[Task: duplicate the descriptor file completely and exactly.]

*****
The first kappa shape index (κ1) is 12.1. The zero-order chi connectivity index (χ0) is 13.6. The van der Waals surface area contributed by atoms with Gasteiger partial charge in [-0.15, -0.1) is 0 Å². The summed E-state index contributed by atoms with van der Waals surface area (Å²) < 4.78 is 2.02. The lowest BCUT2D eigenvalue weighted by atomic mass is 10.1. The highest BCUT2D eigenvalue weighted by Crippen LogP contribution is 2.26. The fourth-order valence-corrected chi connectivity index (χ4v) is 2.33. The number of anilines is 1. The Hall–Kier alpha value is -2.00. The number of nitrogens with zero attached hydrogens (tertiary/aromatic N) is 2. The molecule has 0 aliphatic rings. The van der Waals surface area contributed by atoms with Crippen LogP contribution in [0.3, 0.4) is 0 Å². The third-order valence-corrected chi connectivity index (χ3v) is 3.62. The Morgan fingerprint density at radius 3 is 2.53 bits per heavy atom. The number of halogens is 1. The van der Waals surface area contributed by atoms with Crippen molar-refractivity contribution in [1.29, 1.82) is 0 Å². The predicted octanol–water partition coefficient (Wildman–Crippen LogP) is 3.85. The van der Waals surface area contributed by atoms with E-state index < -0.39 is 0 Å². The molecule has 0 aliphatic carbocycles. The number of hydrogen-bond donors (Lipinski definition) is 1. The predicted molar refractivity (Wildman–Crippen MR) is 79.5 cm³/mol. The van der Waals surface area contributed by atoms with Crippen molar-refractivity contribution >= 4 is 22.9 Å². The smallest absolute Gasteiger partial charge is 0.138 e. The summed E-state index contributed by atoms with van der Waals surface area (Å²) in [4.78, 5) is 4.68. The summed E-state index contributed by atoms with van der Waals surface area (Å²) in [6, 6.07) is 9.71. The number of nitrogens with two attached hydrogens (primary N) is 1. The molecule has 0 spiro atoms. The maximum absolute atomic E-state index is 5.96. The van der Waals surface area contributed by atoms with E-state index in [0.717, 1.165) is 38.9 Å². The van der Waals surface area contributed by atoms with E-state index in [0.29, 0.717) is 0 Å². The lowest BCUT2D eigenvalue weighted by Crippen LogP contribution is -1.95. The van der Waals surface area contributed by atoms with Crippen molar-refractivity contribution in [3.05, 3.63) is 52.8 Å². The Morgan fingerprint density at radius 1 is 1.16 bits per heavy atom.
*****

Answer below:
The first kappa shape index (κ1) is 12.1. The zero-order chi connectivity index (χ0) is 13.6. The van der Waals surface area contributed by atoms with Gasteiger partial charge in [-0.15, -0.1) is 0 Å². The summed E-state index contributed by atoms with van der Waals surface area (Å²) < 4.78 is 2.02. The lowest BCUT2D eigenvalue weighted by atomic mass is 10.1. The highest BCUT2D eigenvalue weighted by Crippen LogP contribution is 2.26. The fourth-order valence-corrected chi connectivity index (χ4v) is 2.33. The number of anilines is 1. The Hall–Kier alpha value is -2.00. The number of nitrogens with zero attached hydrogens (tertiary/aromatic N) is 2. The molecule has 0 aliphatic rings. The van der Waals surface area contributed by atoms with Crippen LogP contribution in [0.3, 0.4) is 0 Å². The third-order valence-corrected chi connectivity index (χ3v) is 3.62. The Morgan fingerprint density at radius 3 is 2.53 bits per heavy atom. The number of halogens is 1. The van der Waals surface area contributed by atoms with Crippen molar-refractivity contribution in [1.29, 1.82) is 0 Å². The predicted octanol–water partition coefficient (Wildman–Crippen LogP) is 3.85. The van der Waals surface area contributed by atoms with E-state index < -0.39 is 0 Å². The molecule has 0 aliphatic carbocycles. The number of hydrogen-bond donors (Lipinski definition) is 1. The predicted molar refractivity (Wildman–Crippen MR) is 79.5 cm³/mol. The van der Waals surface area contributed by atoms with Crippen molar-refractivity contribution >= 4 is 22.9 Å². The smallest absolute Gasteiger partial charge is 0.138 e. The summed E-state index contributed by atoms with van der Waals surface area (Å²) in [4.78, 5) is 4.68. The summed E-state index contributed by atoms with van der Waals surface area (Å²) in [6, 6.07) is 9.71. The number of nitrogens with two attached hydrogens (primary N) is 1. The molecule has 0 spiro atoms. The maximum absolute atomic E-state index is 5.96. The van der Waals surface area contributed by atoms with E-state index in [0.717, 1.165) is 38.9 Å². The van der Waals surface area contributed by atoms with E-state index in [0.29, 0.717) is 0 Å². The lowest BCUT2D eigenvalue weighted by Crippen LogP contribution is -1.95. The van der Waals surface area contributed by atoms with Crippen molar-refractivity contribution in [3.05, 3.63) is 52.8 Å². The Morgan fingerprint density at radius 1 is 1.16 bits per heavy atom.